For years it’s been nigh-on impossible to register a diesel vehicle in Japan. Not completely impossible, of course. But with particulate matter emissions a major concern in the sprawling metropolises where most Japanese live (the greater Tokyo, Nagoya and Osaka areas), to all intents and purposes, the diesel option has been taken away from most Japanese consumers for the last decade.
Enter the CX-5.
The new Mazda CX-5 comes from a different world. Not one of those smoke-belching, tractor-rattling diesels of yore. No, the CX-5 is a “clean diesel” that uses Mazda’s proprietary Skyactiv tech to keep emissions down and fuel economy up. It aces the emissions requirements, meaning anyone can buy it — even in those big cities.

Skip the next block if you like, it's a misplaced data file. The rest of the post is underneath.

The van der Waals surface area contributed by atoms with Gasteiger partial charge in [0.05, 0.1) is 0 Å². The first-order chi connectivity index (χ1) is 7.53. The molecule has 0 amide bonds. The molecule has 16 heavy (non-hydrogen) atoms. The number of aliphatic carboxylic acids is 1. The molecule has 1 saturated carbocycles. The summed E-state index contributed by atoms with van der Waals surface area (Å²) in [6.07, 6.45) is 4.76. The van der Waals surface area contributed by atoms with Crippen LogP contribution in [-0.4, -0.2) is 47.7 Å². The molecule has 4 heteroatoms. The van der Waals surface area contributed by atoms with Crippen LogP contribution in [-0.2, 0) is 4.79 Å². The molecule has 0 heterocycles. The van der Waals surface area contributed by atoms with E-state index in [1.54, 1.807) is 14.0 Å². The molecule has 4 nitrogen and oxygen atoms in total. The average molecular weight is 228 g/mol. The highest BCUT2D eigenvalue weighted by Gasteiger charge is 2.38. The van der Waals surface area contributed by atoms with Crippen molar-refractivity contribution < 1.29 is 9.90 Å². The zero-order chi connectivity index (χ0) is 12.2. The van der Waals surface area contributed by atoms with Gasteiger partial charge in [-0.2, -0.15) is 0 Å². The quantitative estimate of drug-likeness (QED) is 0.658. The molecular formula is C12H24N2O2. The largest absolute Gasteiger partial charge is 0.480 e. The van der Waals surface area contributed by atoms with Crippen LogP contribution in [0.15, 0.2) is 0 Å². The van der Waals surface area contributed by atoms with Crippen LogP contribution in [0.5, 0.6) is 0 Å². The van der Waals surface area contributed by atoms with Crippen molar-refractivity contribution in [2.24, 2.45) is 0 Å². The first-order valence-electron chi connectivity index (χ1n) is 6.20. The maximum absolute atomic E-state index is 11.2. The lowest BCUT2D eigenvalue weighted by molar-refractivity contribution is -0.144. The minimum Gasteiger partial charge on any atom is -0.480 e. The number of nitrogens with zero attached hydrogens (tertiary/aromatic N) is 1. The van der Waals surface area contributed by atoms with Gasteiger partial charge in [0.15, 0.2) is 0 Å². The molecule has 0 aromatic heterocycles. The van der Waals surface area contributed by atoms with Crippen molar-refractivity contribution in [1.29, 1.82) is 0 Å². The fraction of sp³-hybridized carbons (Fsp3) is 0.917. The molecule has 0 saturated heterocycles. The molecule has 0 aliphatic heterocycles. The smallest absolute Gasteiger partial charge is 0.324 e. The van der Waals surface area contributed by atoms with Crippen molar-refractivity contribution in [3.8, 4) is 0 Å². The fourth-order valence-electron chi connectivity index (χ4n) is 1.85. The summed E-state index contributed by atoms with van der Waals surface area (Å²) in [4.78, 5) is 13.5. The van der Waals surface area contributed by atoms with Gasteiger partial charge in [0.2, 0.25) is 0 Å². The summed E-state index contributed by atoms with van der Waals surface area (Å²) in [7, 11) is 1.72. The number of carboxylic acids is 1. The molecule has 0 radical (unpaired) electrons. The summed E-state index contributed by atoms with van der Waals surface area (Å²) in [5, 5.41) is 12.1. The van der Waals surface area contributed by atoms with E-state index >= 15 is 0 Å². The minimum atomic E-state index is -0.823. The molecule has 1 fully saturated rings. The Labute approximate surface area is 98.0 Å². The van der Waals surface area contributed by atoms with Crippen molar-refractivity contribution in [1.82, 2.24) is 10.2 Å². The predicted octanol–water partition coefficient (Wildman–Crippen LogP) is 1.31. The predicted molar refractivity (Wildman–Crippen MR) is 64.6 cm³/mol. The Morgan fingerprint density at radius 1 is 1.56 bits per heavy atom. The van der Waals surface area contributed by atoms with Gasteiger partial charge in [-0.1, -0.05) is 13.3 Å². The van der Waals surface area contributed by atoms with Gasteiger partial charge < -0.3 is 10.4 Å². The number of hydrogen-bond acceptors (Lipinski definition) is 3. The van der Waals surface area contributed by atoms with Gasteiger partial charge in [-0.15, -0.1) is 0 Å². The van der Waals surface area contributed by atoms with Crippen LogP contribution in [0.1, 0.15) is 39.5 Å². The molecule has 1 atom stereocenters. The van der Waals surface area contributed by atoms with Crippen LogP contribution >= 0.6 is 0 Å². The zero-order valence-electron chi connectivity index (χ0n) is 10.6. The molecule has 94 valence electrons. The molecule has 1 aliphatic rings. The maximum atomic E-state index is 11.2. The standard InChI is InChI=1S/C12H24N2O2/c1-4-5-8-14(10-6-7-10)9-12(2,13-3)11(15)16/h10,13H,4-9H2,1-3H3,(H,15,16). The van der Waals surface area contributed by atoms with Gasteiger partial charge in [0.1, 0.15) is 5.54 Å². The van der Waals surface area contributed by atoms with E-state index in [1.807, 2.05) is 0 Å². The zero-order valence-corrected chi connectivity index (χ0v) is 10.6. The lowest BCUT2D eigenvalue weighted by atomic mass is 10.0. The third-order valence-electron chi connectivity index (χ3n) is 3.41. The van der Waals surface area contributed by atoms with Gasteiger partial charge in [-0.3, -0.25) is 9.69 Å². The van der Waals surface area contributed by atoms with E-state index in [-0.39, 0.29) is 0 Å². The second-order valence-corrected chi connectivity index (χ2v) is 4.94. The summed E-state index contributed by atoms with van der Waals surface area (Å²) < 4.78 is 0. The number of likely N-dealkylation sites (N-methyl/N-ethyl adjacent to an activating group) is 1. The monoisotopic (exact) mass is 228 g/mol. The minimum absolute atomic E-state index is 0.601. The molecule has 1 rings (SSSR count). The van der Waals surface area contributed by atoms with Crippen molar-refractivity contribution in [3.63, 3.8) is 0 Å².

And the CX-5 has changed consumer attitudes, too.
In the first month of sales (February to March 2012), not only did Mazda sell 8 times as many CX-5s as it had expected (8,000 units), but a whopping 73% of these were the “clean diesel”. That 73% is unheard of in Japan. Just think about it — diesel sales have been all but dead for 10 years, and then the CX-5 comes along selling almost 3 diesels for every regular gasoline vehicle sold.
The start of a new era?
I’m not sure we can say this just yet. But we can say that this is an exciting challenge to the hybrid-centric thinking that has seen Japanese car makers fall behind in markets like the EU that prefer diesels.
Source: Nikkei BP (Japanese language)leave a response, trackback from your own site